2006.09.15 12:38 "[Tiff] is there alpha component present in Grayscale or Palette color image", by Anurag Singh

2006.09.18 01:35 "Re: [Tiff] is there alphacomponent presentin GrayscaleorPalettecolorimage", by Graeme Gill

As far as I understand what you propose above, you seem not disagree with my statement, in fact you're looking for a suitable distance measure in the L*a*b* alpha space that is *not* normal eucledian distance.

Probably not, but does it matter? If something like variance cut were being used to quantize the result, computing Euclidean distance then doesn't come into it.

But even if it did, I doubt it makes any difference. If the 4 dimension is ignored, then the effects of the alpha component on the visual result (measured by the worst/average/etc. effect on the resulting color against the most sensitive background) are simply to generate sets of color aliases. A 4th dimension should ideally then just distinguish the aliases of a given color (ie. the pure transparency component, disconnected with any effect it has visually), meaning that it is orthogonal, hence by definition, it would form a Euclidean space. I'll agree though, that the raw Alpha may not form an Euclidean dimension.

I'm not a real world guy. Except after the theory's in place, and I do seem to cover some ground that way. That means, when I'm about to do arbitrary things, I take that as a strong hint I made a wrong turn somewhere. If I need to magically jump from A to B, I take that to mean I shouldn't have followed the road signs loading to A in the first place.

Ah well, that's the difference between us then. I'm an Engineer, so I'm not going to get stuck trying to figure the theory out to the n'th degree, when trying something out will take me down the path of discovery faster. Even if trying something out doesn't give a workable result, it might provide enough extra information to determine what theory applies, and how.

I'm fully aware this is not a convincing argument though. That's why I never used totalitarian words like 'The Wrong Thing' or such, I said stuff like 'seems weird'. In the end, the statement I made is that alpha inside palette entries (general case, not special case of one single transparent index) seems to smell funny and might best be avoided. Do you disagree?

Yes, I'm afraid I disagree. Alpha just adds another dimension. There's no reason to think there's anything more funny about quantizing an RGBA space, than there is about quantizing a CMYK space. The extra redundant dimension adds some twists to understanding it, but ultimately the visual effect can be separated from the non-visual effect, and the scaling of the redundant dimension can be pretty arbitrary, and still give a useful result. As an Engineer, I'm pretty happy to deliver a useful product to a customer and move on, rather than never attempt the solution, because I don't have a theory to cover everything, and the experience from that product may later bring deeper understanding.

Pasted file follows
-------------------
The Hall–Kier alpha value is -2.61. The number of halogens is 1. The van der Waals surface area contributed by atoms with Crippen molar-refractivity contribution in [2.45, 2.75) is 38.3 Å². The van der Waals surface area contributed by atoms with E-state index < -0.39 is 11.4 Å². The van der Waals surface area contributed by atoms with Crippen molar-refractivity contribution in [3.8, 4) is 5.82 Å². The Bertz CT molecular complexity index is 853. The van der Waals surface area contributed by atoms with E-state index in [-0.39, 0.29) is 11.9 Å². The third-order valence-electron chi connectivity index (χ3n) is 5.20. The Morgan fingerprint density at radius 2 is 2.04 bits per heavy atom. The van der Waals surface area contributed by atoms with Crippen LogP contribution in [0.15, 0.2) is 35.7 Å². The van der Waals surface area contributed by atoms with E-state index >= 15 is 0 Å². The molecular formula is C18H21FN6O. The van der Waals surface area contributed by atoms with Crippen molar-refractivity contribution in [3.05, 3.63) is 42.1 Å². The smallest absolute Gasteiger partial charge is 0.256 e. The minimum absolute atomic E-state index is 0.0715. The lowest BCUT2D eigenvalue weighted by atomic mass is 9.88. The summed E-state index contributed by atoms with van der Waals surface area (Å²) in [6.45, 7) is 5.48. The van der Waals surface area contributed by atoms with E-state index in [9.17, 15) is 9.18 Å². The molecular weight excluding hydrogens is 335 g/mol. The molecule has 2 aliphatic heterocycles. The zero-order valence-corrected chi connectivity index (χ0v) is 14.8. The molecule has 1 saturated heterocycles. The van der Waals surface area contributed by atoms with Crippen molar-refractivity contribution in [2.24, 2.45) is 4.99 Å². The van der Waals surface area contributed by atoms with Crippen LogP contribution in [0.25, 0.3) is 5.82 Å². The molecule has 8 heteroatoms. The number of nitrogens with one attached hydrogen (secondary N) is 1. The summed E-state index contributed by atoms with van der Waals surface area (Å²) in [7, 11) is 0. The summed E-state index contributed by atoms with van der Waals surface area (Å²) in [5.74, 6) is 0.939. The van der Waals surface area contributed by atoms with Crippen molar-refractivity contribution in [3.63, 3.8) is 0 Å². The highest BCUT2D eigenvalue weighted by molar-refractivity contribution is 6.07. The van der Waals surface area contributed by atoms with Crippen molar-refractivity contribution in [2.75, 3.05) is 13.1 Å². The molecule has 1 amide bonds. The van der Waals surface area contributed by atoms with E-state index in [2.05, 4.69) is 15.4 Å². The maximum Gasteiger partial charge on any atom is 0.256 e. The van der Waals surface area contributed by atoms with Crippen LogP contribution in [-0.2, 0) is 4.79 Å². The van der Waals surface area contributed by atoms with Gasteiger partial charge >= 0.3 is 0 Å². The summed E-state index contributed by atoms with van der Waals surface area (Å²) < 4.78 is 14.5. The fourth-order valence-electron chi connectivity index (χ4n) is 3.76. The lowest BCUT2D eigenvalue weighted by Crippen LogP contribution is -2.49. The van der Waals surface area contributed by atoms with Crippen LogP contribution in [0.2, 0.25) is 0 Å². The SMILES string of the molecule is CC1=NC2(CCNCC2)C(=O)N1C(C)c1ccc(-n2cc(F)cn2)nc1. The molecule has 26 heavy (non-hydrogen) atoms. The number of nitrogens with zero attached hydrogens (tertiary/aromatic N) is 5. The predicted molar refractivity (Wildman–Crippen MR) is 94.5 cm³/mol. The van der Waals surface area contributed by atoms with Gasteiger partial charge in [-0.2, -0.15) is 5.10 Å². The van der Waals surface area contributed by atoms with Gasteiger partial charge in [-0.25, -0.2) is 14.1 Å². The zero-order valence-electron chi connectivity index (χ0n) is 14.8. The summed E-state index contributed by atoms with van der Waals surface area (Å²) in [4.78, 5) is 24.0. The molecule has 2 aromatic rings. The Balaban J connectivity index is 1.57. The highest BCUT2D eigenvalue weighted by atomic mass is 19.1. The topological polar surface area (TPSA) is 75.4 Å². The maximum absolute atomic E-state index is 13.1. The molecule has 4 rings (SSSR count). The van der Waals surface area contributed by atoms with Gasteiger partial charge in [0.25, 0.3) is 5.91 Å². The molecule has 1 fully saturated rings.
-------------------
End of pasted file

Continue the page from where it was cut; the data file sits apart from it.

Quantizing an RGBA space can be seen as just another space saving measure, and could for someone's purpose, be a useful technique. Unless someone is knocking on the door with an application that really needs this though, I wouldn't bother with the ramifications too much.

Hmm. Why would you do that? The notional range of L* is 0 to 100, and a* and b* are often taken to range from -128 to +128 (which is somewhat arbitrary, but that's the nature of the colorspace and the real world), so logically the Alpha should be scaled to be 0 to 100 (at least as a starting point).

You're putting 'logically' and 'at least as a starting point' in the same sentence. Don't you think there's something fishy about that?

Not in the slightest.

You can't build a model on the basis of a particular chosen scale that hides the fact you're throwing in arbitrary chosen constants and expect to make sense. But you may indeed expect that perhaps you're getting more or less pleasing results. If that's the goal, fine. I'm not saying it shouldn't be the goal. But I do think the words 'fishy' and 'a bit weird' apply, and I suspect there's turns and quircks, maybe earlier on that road, that aren't exactly theoretically solid, and/or at least room for more investigation or thought.

What scale should one use for "shininess"? What about "sharpness"? How about "transparency"? What theory would guide you?

The answer is that there is limited theory, because this isn't mathematics or physics, these are human perceptual scales, just like color. No theory predicts the CIE standard observer scales, they had to be measured - ie. they are "arbitrary", because human beings are "arbitrary".

To come up with a scale, one has to do a series of experiments (guided by physics theory and basic logic) to try things out, and gauge the subjective results of trying things out.

I guess since I've tackled quantizing a similar 4 dimensional space, I have every confidence the same can be done with something like RGBA, with a very high probability of arriving at a useful result. Yes, there would be stuff to learn along the way, and it's a judgement call type of statement.

Sorry, Graeme, perhaps I'm stupid, but I can't find much disagreement, yet there seems to be a lot of discussion. If the core of this is due to my bad use of English, I appologise.

No, I think we're communicating pretty well, and I'd certainly never pick you as a non-native speaker of English - but then I speak "Australian" :-)

     Graeme Gill.